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The cards are down for Inovio (NASDAQ:INO) investors after the company announced negative data from its collaborative clinical trial with ChronTech AB of Sweden on a Hepatitis C vaccine. Namely, the company reported that the initial results did not show a statistically significant difference between treatment outcomes of the vaccinated and non-vaccinated groups. The vaccinated group (n = 17) received two treatments of ChronVac-C (500 ug) followed by interferon and ribavirin, whereas the non-vaccinated control group (n = 12) only received interferon and ribavirin. Based on the negative data release, shares of INO fell over 10% in a single session.

Despite having previously predicted a Phase II failure for INO's synthetic vaccine platform here and here, I found this press release to be particularly ambiguous, furthering my apprehension about this company. To explain why, I think investors should consider the following issues:

  • The study only contained data for 29 patients at 12 weeks.
  • The vaccinated group was reported to perform approximately as well as patients treated with the current standard medications for Hepatitis C (interferon and ribavirin).
  • The safety profile for the vaccine was reported to be excellent.
  • The company reports P-values in the press release without an accompanying explanation of the tests used to generate said P-values.

With these facts in mind, I would first like to address the sample size (n = 29) used in this Phase II study. Such a sample size does not permit one to perform any type of rigorous parametric analysis, as it falls below the assumptions for these type of tests (e.g., ANOVA). As such, the researchers would have to rely on less powerful non-parametric tests, which are quite frankly, never used in vaccine studies indicated to advance a clinical trial program. In fact, vaccine studies generally have huge sample sizes of several hundred, even in Phase II. Typically, the sample size is based on a pre-clinical power analysis combined with the frequency of the disease (i.e., rare vs. common). For example, Novavax (NASDAQ:NVAX) recently reported initial Phase II trial results for its RSV-F nanoparticle vaccine, and this trial included 330 patients for a condition that is prevalent in the general population. Even so, another Phase II DNA vaccine trial for HIV patients contained 480 patients for a relatively rare disease in the general population. Given that Hepatitis C is not exactly a rare disease and the vaccine platform does not place a significant logistical burden on patient enrollment, the sample size of 29 is scientifically unacceptable. Simply put, the results are meaningless from the standpoint of a rigorous statistical analysis, and this press release left me scratching my head.

The second bewildering part of the press release was that the company reported that the vaccinated group performed approximately as well as patients treated with interferon and ribavirin alone. Moreover, the safety profile of the vaccine was excellent. Suspending disbelief in the reported statistics for a moment, there are two glaring problems with these statements. Firstly, if the vaccinated group did perform as well as patients only receiving the standard treatments, but they did not experience the severe side effects known to accompany interferon and ribavirin treatment, shouldn't this be a major breakthrough? Specifically, Hepatitis C treatment with interferon and ribavirin is known to be effective in about half of the patients receiving the regimen, but patients frequently experience side effects so severe that treatment must be suspended. So an effective treatment with less severe adverse effects should have been a rather positive result to my mind. This is where the second problem with the press releases comes in. The second problem with this statement essentially undercuts the safety profile data statement. For the astute observer, one would notice that the vaccinated patients also received interferon and ribavirin. This begs the question of how in the world the researchers could parcel out adverse effects due to the vaccine versus those associated with interferon and ribavirin treatment. The answer is quite simple: they cannot. The trial design and the sample size would not allow them to attribute adverse effects to one versus the other. Hence, the safety profile statement is not reliable.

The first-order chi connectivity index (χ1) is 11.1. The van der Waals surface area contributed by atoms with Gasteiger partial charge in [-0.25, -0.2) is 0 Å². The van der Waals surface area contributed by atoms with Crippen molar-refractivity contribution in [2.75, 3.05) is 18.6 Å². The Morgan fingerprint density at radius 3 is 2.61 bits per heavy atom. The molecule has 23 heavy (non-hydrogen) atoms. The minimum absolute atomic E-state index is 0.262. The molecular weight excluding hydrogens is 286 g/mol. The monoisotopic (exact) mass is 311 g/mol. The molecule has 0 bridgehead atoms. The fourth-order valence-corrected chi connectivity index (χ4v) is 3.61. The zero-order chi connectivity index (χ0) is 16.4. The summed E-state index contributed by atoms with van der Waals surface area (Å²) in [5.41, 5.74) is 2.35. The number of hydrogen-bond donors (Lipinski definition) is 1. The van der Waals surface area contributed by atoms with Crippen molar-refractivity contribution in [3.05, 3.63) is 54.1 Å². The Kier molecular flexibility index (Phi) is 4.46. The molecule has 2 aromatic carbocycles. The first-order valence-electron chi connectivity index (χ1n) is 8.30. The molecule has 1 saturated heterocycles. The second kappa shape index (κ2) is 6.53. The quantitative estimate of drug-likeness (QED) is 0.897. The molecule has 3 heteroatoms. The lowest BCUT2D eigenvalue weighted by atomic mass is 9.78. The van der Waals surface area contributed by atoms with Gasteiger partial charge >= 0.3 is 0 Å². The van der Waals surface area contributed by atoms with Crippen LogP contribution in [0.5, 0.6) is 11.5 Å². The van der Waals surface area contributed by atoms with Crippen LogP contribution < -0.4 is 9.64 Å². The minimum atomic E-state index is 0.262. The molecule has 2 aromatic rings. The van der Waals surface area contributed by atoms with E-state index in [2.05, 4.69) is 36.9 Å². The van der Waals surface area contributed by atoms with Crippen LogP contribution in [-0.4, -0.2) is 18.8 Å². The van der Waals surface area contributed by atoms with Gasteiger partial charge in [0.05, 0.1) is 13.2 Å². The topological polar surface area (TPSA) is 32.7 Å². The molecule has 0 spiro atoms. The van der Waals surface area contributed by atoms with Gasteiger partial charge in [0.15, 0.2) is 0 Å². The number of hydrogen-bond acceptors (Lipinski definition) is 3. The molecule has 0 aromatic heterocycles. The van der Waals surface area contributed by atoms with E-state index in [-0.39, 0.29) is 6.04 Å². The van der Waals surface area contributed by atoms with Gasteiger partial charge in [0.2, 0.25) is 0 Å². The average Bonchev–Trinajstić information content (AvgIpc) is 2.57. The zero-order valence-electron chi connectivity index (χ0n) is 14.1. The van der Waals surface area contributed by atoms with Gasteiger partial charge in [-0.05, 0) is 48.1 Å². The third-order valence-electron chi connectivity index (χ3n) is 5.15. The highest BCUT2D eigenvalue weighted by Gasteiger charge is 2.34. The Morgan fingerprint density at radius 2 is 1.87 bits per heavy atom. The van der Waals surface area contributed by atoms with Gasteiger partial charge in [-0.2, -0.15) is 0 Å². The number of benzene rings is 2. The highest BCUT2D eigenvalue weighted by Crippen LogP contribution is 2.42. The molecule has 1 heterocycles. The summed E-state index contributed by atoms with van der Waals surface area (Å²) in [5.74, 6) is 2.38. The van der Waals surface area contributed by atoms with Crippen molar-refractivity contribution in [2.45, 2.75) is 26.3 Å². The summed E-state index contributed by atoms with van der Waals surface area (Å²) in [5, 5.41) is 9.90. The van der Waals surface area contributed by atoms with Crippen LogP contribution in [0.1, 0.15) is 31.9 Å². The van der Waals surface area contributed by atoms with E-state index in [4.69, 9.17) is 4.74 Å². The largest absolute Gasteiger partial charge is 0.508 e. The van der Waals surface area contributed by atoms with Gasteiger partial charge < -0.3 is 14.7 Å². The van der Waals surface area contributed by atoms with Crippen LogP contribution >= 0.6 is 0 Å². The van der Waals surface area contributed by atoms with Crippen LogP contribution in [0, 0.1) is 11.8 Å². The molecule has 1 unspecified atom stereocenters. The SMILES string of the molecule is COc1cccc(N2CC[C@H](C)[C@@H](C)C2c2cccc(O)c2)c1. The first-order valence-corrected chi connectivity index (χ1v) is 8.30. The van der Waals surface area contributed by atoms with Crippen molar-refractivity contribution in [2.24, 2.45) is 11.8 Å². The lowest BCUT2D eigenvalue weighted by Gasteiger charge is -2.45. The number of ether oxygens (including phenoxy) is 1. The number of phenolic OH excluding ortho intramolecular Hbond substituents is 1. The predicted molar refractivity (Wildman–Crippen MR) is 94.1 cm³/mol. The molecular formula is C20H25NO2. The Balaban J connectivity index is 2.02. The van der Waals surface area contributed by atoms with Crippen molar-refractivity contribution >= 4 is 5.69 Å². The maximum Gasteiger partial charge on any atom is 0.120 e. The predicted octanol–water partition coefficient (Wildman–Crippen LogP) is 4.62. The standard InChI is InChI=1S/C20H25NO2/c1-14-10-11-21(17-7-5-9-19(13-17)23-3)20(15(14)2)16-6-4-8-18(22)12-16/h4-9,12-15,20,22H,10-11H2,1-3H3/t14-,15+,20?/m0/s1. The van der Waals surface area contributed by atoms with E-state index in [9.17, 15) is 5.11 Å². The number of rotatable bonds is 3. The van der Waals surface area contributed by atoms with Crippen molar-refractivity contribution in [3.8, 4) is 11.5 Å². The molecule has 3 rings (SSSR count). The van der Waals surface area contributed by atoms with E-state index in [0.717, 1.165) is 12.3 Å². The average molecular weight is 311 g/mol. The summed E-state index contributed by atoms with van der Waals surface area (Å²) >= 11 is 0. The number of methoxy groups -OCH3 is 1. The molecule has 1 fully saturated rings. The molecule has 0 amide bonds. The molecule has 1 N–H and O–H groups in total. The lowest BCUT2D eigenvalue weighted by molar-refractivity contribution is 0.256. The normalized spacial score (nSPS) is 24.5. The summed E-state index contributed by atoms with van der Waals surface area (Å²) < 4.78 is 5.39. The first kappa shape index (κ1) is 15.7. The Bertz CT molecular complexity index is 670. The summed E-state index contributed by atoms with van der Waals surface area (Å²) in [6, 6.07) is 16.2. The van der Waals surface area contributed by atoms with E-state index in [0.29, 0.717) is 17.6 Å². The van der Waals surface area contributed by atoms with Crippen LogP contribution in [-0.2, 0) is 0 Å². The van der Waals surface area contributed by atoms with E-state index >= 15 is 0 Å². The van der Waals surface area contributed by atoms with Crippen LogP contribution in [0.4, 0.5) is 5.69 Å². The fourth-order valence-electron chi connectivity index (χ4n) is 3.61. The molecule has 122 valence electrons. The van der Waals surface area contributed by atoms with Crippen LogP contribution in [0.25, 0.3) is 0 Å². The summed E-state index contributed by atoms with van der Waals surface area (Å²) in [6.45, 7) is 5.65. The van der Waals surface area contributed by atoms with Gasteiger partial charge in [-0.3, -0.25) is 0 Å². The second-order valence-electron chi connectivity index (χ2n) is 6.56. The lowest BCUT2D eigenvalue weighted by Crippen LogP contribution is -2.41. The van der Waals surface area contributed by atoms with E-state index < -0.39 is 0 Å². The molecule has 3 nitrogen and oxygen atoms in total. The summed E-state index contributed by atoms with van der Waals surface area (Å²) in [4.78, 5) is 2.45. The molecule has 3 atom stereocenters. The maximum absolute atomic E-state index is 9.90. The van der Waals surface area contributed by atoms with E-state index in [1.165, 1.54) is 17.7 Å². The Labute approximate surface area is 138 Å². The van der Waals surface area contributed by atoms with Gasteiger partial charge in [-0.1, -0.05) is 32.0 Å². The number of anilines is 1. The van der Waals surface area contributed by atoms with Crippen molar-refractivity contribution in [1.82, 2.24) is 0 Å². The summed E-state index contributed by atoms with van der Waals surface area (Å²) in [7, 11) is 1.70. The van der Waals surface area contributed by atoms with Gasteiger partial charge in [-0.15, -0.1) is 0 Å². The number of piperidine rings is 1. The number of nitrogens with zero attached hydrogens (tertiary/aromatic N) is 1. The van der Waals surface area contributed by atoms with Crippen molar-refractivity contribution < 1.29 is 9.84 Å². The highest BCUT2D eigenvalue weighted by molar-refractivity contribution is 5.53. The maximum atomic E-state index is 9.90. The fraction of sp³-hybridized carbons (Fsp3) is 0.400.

I am not particularly fond of writing scathing reviews of biotech companies, especially those developing novel vaccines for unmet medical needs. In fact, I try to error on the side of caution and tend to write more positive articles than negative ones. Inovio Pharmaceuticals, however, caught my eye a while back when it started making overly positive statements about a platform (DNA vaccines) that has failed repeatedly in Phase II human trials. As a reviewer for dozens of scientific journals, it is my opinion that Inovio's scientific team is not up to the task of designing an appropriate clinical trial to meet its stated outcomes. Furthermore, I fail to understand why the company repeatedly uses such low sample sizes that are statistically questionable, especially when the diseases in question are not rare. In conclusion, I think this recent press release should raise significant questions for investors holding out hope that Inovio will right the ship. I humbly suggest that investors steer clear of this company, as its press releases beg more questions than they answer.

Disclosure: I have no positions in any stocks mentioned, and no plans to initiate any positions within the next 72 hours. I wrote this article myself, and it expresses my own opinions. I am not receiving compensation for it (other than from Seeking Alpha). I have no business relationship with any company whose stock is mentioned in this article.

Source: Inovio's Hepatitis C Data: What Does It Really Mean?